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Rabies is a well known highly contagious disease which has fatal consequences and is caused by the rabies virus. The rabies virus infects most types of warm blooded animals such as foxes, cats, dogs, horses, some livestock and bats but also humans and so is known as a zoonotic disease. The level of resistance against it varies from species to species. Death is usually inevitable and there is no cure for the virus, thus allowing it to be known as a very dangerous disease. The virus is transmitted via the saliva of the infected organism, usually from a bite, and it makes its way towards the nervous system found in the spinal cord and then enters the brain. This is when the symptoms are eventually presented. It can take around two to eight weeks before any clinical signs are observed following infection. Animals most susceptible are those who often have contact with wildlife although it is relatively rare in the UK since travel control requires a rabies check and vaccination upon entering the country for most animals. People who are most at risk are veterinarians, zoologists and others who work closely with animals and so they are often vaccinated against the rabies virus. Vaccination is strongly recommended to animals and people in high risk areas.


If an infected animal bites another then it is very likely that the virus has been transmitted through the saliva. This is the most common method of transmittance. If an area is densely occupied by infected animals such as bats, without adequate ventilation, then it is possible for the virus to spread through aerosol droplets. Wild foxes, dogs, bats and raccoons are usually held responsible for the spread of the disease. If the dead tissue of an animal is eaten within the same day of its death then once again, it is possible to transmit the disease.

The rabies virus does not survive for long outside the host which is fortunate. Wounds suspected to be inflicted by an animal with rabies should be immediately washed with soap and water and medical assistance is most definitely required. Any animal which has the virus is often either euthanized or isolated for a period of six months or more depending on the regulations of that country or state.


Rabies has three main stages when referring to its symptoms. It is possible to go through all or just one of the stages. These are the prodromal phase, the furious phase and the paralytic phase.

Prodromal Phase

This is the first wave of symptoms and, for dogs, lasts about two to three days. The animal may lick the wound, have slow eye reflexes and may have a high temperature. More commonly, the animal may be anxious, nervous and become shy or docile. This is usually more noticeable in animals which were previously more aggressive in nature prior to infection. The animal will also prefer solitude and shy away from humans.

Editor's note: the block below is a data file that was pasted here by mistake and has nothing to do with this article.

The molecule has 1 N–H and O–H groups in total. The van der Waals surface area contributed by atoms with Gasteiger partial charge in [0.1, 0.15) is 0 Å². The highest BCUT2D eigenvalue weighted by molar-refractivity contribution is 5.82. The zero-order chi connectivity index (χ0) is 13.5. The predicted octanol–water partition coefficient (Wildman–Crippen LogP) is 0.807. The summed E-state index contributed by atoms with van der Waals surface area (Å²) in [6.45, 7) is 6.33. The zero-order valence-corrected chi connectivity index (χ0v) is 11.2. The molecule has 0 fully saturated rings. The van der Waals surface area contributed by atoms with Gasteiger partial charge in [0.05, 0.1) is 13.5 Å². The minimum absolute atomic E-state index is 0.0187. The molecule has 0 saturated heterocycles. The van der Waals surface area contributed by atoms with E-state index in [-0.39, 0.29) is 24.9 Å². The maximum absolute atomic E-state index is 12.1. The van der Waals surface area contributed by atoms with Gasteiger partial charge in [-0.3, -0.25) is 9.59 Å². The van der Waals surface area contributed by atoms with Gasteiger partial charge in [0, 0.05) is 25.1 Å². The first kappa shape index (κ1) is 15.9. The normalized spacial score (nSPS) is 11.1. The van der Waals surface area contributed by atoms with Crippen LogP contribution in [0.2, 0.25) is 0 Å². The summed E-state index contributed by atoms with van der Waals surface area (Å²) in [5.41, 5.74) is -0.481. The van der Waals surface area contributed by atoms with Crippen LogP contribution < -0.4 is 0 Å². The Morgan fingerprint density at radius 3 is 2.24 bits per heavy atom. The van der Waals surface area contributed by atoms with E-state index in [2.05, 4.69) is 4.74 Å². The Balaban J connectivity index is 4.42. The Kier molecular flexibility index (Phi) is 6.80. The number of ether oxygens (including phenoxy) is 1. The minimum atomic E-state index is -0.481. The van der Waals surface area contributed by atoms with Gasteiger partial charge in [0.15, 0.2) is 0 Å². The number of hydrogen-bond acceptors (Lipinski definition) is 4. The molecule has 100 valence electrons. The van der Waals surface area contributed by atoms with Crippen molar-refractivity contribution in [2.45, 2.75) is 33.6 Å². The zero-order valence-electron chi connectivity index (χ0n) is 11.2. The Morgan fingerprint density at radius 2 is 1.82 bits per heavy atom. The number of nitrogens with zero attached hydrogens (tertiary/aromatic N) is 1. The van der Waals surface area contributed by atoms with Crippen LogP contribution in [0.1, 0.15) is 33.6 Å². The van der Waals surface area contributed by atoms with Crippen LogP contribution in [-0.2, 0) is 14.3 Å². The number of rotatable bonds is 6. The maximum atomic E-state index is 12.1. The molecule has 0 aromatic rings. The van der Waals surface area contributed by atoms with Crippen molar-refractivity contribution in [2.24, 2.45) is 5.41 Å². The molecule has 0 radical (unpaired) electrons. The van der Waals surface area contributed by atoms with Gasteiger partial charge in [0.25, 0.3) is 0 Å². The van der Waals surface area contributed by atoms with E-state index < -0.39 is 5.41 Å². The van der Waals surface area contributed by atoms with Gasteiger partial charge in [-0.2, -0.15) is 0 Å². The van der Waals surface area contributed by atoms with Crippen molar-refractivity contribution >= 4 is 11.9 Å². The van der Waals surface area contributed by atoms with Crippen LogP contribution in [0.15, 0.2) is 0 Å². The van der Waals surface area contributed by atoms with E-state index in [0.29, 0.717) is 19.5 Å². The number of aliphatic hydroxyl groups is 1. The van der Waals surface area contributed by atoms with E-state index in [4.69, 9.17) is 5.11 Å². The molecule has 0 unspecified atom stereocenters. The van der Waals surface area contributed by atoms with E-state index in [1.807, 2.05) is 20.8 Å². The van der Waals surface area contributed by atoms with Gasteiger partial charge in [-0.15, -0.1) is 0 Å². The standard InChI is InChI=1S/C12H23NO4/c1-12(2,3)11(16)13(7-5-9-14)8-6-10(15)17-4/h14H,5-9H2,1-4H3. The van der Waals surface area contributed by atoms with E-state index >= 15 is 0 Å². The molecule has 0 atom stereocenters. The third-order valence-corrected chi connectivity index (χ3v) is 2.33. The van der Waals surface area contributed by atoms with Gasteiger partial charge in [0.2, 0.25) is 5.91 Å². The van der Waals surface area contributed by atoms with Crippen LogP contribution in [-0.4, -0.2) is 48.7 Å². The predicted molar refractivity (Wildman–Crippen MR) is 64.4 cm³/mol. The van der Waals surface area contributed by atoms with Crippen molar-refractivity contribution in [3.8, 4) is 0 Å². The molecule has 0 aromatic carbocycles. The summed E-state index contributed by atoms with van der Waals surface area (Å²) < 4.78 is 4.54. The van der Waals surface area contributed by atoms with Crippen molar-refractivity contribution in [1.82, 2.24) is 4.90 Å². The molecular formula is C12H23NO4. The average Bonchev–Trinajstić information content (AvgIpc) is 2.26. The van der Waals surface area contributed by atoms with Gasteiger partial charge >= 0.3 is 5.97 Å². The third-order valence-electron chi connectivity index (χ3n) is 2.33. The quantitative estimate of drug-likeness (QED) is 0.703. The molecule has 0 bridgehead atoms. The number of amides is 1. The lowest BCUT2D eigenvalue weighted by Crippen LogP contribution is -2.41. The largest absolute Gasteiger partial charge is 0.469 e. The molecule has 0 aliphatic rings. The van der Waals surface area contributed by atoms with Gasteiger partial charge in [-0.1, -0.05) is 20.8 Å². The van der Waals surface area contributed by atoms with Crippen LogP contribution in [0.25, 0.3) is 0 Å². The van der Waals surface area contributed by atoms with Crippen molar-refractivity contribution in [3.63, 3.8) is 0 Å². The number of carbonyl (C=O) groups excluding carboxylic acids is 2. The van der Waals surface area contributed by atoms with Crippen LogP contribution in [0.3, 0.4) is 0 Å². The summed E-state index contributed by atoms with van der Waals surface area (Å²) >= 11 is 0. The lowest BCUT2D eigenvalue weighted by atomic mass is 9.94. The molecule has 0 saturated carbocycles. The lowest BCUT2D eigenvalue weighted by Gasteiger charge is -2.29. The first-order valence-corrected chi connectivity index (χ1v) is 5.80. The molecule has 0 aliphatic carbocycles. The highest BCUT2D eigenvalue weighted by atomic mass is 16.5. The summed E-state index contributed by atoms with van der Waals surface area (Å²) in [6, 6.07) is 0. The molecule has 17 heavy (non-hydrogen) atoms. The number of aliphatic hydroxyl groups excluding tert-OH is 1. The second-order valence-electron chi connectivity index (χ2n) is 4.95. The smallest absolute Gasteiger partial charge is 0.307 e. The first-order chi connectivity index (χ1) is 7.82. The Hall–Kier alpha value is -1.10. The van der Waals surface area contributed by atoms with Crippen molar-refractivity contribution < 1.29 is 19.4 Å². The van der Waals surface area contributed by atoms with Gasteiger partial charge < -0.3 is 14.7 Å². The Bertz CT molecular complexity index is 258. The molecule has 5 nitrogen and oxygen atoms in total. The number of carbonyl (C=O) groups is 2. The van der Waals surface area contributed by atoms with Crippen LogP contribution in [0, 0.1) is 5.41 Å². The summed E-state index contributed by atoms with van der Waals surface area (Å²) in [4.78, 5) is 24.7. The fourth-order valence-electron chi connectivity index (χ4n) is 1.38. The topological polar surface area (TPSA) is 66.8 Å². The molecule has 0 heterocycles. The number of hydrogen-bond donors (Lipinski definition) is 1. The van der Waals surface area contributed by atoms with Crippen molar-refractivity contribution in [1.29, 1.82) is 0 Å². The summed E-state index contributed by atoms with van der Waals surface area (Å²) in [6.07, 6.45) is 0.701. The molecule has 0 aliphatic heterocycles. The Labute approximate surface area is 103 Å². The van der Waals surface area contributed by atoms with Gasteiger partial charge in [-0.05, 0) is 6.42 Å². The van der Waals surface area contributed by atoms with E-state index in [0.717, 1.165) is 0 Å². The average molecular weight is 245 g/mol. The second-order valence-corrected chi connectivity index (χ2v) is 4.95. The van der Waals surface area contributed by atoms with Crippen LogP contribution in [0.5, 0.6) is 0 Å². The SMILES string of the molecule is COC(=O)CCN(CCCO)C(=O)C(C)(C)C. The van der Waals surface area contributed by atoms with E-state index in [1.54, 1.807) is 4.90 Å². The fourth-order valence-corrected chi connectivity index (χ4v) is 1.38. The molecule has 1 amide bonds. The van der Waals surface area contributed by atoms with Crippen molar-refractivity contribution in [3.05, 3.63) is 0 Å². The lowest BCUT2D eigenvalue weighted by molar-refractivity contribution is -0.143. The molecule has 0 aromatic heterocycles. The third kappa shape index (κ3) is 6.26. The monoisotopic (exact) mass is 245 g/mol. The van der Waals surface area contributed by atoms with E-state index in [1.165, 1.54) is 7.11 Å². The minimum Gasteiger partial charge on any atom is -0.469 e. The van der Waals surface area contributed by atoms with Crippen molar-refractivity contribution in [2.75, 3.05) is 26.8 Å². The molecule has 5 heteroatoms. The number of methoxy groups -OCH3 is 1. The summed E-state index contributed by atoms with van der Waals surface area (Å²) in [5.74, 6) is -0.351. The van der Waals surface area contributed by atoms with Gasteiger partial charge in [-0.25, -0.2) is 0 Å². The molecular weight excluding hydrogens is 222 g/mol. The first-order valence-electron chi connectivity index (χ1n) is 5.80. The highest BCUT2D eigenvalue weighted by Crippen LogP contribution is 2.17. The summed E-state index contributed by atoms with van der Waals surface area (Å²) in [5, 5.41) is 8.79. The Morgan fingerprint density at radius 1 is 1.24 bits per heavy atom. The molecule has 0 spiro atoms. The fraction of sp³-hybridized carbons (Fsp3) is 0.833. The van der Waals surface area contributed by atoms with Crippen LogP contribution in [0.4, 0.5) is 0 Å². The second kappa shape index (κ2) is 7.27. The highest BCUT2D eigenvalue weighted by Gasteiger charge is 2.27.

Furious Phase

The Furious Phase can last between two and four days and is the most dangerous when referring to other animals it can come into contact with. As inferred from the name, the animal becomes aggressive and chews or eats most things they can get a hold of. They will become restless, pacing back and forth and may lash out and bite people or other animals quite suddenly and without warning. The dog will be generally quite irritable and may bark a lot but it is cats which are more prone to getting this phase.

Paralytic Phase

Lasting between two to four days it is also known as the “dumb phase”. The first sign is usually seen as drooling around the mouth and an inability to swallow. This is where the fear, in some humans of water, is presented due to a subconscious fear of choking. Choking sounds that do come from the animal lead owners into thinking that there is an object stuck in the animal’s throat. Foaming at the mouth is observed and one or both sides of the face become paralysed. There is also evidence of respiratory failure, coma and depression which then inevitably lead to death.

The incubation period of the virus depends on the species but usually results in death. Once the clinical signs are presented there is little any one can do for the survival of the animal.

Treatment and Prevention

There is no cure to treatment for rabies and death is almost always a certainty. Some humans and dogs have been known to survive though this is extremely rare. If an animal has been vaccinated and is bitten then it should be isolated and revaccinated. No matter how docile a pet prior to infection, care should be taken around the animal since it has been known for owners to catch the disease from their beloved pets. If not vaccinated euthanasia is recommended and then tested for rabies.

Vaccination is the best method for prevention. The saying “prevention is better than cure” does not relate here so instead we must say prevention is better than nothing at all. In some countries it is obligatory to vaccinate against rabies and unvaccinated dogs are not allowed to enter the UK. Humans thought to be at greater risk are advised to have the vaccination. Vaccination is extremely effective in terms of preventing the spread of the disease.

Diagnosis and Prognosis

Rabies is diagnosed by euthanizing the animal and then testing the brain under a microscope. Currently, blood tests cannot be used and so euthanasia remains the usual option. The prognosis of the rabies disease is very poor and death usually occurs within ten days time.  


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